YouTube Rolls Out Updates to Improve Copyright Claims Process

27 03 2020

LexBlog
Mike Willee
January 16, 2020

There’s been much written about the manifold issues facing YouTube as it comes to copyright complaints — not only the inevitable problem of copyright violation but the manner in which the tools offered to try and address the problem are weaponized by bad-faith actors or overzealous entities in an attempt to simply remove videos and creators from the site, regardless of the merit or severity of the alleged violation. Users compiling enough strikes for copyright violation, as reported by other users, faced the possibility of having their account suspended, and even in cases where the complaint was proven unwarranted, there was still the time and hassle of having to deal with the complaint. It was an outcome as concerning as it was predictable, seemingly another case where tech companies shunting off responsibilities to users simply created a new problem while not fully addressing the old one.

Perhaps we were underestimating YouTube, at least in this one instance, because they have introduced a somewhat elegant solution to the problem, even if the finer points still need to be worked out. According to The Verge, YouTube in introducing an “Assisted Trim” feature that allows creators to simply cut out the offending material from their video in order to resolve the claim against it. According to the same article, the feature doesn’t yet allow for manual adjustments that would make for perhaps more cohesive and logical cuts, but that remains in the works.

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The content in this post was found at https://www.lexblog.com/2020/01/16/youtube-rolls-out-updates-to-improve-copyright-claims-process/ Clicking the title link will take you to the source of the post. and was not authored by the moderators of freeforafee.com

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Trade Secrets Review: Key 2019 Decisions and Trends (Part I)

27 03 2020
IP Watchdog
Peter J. Toren
January 21, 2020
In general, a trade secret is any information used in business if the owner has taken reasonable measures to keep such information secret, and the information derives independent economic value, from not being generally known to, and not being readily ascertainable through proper means by the public. Almost every state has adopted some form of the Uniform Trade Secrets Act. In addition, with the enactment of the Defend Trade Secrets Act of 2016 (DTSA), trade secrets are also protected under civil and criminal federal law. See 18 U.S.C. § 1831, et seq. Due to the enactment of this Act and the weakening of patent protection in the United States, trade secrets are becoming an increasingly important means for companies to protect their intellectual property. This article provides a summary of important 2019 trade secret decisions and trends.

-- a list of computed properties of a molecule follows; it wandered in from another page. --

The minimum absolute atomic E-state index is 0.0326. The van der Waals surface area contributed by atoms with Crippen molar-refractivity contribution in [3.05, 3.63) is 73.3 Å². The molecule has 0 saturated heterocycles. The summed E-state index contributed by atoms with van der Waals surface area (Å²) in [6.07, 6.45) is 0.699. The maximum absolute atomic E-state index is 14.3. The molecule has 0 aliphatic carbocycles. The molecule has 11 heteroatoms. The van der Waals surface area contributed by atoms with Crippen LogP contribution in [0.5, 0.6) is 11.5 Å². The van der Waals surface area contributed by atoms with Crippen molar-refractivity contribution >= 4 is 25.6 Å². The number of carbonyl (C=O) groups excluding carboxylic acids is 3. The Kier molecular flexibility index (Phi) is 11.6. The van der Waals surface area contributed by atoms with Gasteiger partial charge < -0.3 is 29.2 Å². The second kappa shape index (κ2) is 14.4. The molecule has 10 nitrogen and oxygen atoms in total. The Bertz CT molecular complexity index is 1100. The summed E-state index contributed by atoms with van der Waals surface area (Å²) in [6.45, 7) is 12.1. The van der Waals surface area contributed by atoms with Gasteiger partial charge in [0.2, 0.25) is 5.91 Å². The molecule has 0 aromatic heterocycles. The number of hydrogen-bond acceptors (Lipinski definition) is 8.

The content in this post was found at https://www.ipwatchdog.com/2020/01/21/trade-secrets-review-key-2019-decisions-and-trends-part-i/id=118018/ Clicking the title link will take you to the source of the post. and was not authored by the moderators of freeforafee.com

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Nintendo Dodges $10.1 Million Jury Verdict in Texas Order Invalidating iLife Patent Under Alice

27 03 2020
IP Watchdog
IPWatchdog
January 22, 2020
The U.S. District court for the Northern District of Texas, Dallas Division, overturned a $10.1 million jury verdict on January 17 against Japanese gaming giant Nintendo under the Supreme Court’s Alice test, which the High Court recently declined to clarify amidst confusion. In August of 2017, a Texas jury entered a verdict against Nintendo, finding that the company had infringed upon a patent asserted by Texas-based medical tech firm iLife Technologies Inc. The jury agreed that iLife proved that it was owed $10.1 million in a lump sum royalty for the sales of a series of games for Nintendo’s Wii U console. The jury also found that Nintendo didn’t prove invalidity of the asserted patent. In its analysis overturning the jury verdict, the district court reasoned that “[a]t its core, Claim 1 is directed to the abstract idea of ‘gathering, processing and transmitting…information.’”
The content in this post was found at https://www.ipwatchdog.com/2020/01/23/trademark-litigation-review-happened-2019-watch-year/id=118137/ Clicking the title link will take you to the source of the post. and was not authored by the moderators of freeforafee.com

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Trademark Litigation Review—What Happened in 2019 and What to Watch This Year

27 03 2020
IP Watchdog
Nicholas Hawkins
January 23, 2020